The West Virginia winners and five additional "special doodlers" from the state were recognized Tuesday at the Huntington Museum of Art, where their artwork will be on display for the next four weeks.
"Hanging the pieces on display in an actual museum is a big deal. It takes it to a whole new level," said Margaret Mary Layne, executive director of the Huntington Museum of Art. "It gives these kids the credibility they deserve. This level of creativity belongs here."
Google often temporarily changes the logo on its search engine website to honor birthdays of well-known people and anniversaries of important events.
Layne said she is honored that a company like Google chose the museum to showcase the pieces.
"They felt that our mission of fostering creativity in children was parallel to their mission of the project, and it was really heartening to have a vote of confidence from a giant like Google," Layne said. "We've been promoting the positive impact of creativity in children for 60 years, and now so many other levels of our world are recognizing the importance of that -- even Internet giants. It feels really good."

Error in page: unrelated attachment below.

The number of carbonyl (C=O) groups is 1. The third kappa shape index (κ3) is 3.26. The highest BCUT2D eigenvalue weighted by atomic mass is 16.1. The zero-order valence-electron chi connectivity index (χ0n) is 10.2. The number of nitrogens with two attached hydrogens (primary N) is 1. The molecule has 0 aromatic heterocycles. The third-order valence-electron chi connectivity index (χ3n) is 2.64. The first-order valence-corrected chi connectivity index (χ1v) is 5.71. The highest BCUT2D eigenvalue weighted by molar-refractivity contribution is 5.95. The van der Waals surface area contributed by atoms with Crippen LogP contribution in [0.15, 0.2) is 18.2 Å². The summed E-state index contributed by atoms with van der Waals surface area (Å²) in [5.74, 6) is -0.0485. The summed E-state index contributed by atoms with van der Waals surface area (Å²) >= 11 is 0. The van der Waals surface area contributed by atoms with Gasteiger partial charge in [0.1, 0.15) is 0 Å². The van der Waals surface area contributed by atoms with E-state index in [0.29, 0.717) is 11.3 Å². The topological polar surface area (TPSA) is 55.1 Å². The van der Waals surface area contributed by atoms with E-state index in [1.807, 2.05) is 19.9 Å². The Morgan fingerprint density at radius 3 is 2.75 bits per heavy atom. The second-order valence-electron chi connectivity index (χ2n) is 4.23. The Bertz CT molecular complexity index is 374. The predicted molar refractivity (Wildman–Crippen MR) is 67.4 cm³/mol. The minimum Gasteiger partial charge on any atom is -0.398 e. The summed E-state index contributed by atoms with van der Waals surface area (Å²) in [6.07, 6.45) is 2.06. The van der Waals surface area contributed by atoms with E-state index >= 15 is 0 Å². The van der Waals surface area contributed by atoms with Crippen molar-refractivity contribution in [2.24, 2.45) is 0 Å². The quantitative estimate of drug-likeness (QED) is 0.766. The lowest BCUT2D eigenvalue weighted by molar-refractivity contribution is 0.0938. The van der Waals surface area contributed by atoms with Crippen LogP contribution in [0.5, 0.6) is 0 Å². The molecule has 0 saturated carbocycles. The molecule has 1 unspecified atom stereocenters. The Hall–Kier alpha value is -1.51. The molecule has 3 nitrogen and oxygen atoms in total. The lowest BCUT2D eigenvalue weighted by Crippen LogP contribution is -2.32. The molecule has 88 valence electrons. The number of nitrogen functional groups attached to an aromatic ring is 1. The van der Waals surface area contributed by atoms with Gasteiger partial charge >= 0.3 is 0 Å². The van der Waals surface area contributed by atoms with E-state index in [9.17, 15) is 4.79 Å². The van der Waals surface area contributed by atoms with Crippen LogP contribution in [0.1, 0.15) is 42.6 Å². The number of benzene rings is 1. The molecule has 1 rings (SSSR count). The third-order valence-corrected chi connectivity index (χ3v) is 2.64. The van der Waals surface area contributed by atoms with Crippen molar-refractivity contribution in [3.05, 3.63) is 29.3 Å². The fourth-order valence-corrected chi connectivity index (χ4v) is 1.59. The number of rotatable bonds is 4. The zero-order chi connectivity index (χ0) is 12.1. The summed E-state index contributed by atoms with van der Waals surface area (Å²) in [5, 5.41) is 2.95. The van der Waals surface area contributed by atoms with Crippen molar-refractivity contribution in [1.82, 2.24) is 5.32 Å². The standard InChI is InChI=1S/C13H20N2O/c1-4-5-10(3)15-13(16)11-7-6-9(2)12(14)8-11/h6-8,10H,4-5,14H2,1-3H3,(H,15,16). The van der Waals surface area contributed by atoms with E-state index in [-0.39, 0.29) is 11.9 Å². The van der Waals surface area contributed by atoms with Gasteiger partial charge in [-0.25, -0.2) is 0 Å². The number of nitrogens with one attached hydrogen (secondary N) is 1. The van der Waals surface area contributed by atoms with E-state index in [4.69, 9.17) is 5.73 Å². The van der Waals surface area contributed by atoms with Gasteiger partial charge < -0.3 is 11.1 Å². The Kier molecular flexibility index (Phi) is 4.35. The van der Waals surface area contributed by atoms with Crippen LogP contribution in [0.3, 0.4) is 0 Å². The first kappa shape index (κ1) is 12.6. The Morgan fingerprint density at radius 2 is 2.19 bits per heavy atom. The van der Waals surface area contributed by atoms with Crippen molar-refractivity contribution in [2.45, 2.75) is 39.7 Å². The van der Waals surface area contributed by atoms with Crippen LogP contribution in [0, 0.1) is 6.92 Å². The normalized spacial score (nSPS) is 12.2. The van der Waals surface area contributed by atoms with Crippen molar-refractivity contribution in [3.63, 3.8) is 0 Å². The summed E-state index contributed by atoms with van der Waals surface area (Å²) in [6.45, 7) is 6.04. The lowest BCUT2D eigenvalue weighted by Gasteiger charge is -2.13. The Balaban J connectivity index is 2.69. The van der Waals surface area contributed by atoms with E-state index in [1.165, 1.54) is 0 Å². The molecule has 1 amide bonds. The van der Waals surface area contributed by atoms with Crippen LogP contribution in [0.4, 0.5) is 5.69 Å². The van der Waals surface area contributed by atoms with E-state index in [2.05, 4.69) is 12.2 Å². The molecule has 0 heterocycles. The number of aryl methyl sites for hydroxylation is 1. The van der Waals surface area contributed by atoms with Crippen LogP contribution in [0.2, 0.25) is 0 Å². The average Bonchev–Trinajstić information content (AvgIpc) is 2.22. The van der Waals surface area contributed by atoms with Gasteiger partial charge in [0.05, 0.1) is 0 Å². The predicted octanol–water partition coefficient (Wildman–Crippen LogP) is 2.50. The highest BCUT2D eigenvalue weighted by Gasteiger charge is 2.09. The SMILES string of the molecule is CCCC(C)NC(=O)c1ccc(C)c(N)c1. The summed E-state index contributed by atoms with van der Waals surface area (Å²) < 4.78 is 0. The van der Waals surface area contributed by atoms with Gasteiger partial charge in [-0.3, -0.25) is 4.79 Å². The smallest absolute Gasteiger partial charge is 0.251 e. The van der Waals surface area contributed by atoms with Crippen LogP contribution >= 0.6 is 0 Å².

She said while the state has struggled to provide funding for adequate art programs, the Huntington Museum of Art has stepped up to compensate -- serving 20,000 children a year.
"It's not that West Virginians don't value art, but we're always struggling from a financial standpoint. The museum has resources and professionals that schools can't have. In a sense, we're a corporate citizen, and we want to fill the gaps," Layne said.
Layne said inclusion in nationwide programs like these not only benefits West Virginia youth, but the state as a whole.
"Sometimes West Virginia is underrepresented, and it's good to encourage our children to compete on every level because they're very worthy. Achievement through this competition builds self-esteem, and every kid needs that to succeed in the world," she said. "It brings national attention to the creativity of children -- not trained, educated artists. It's about the creativity that lies within all of us, and that's so important."
Reach Mackenzie Mays at mackenzie.m...@wvgazette.com or 304-348-5100.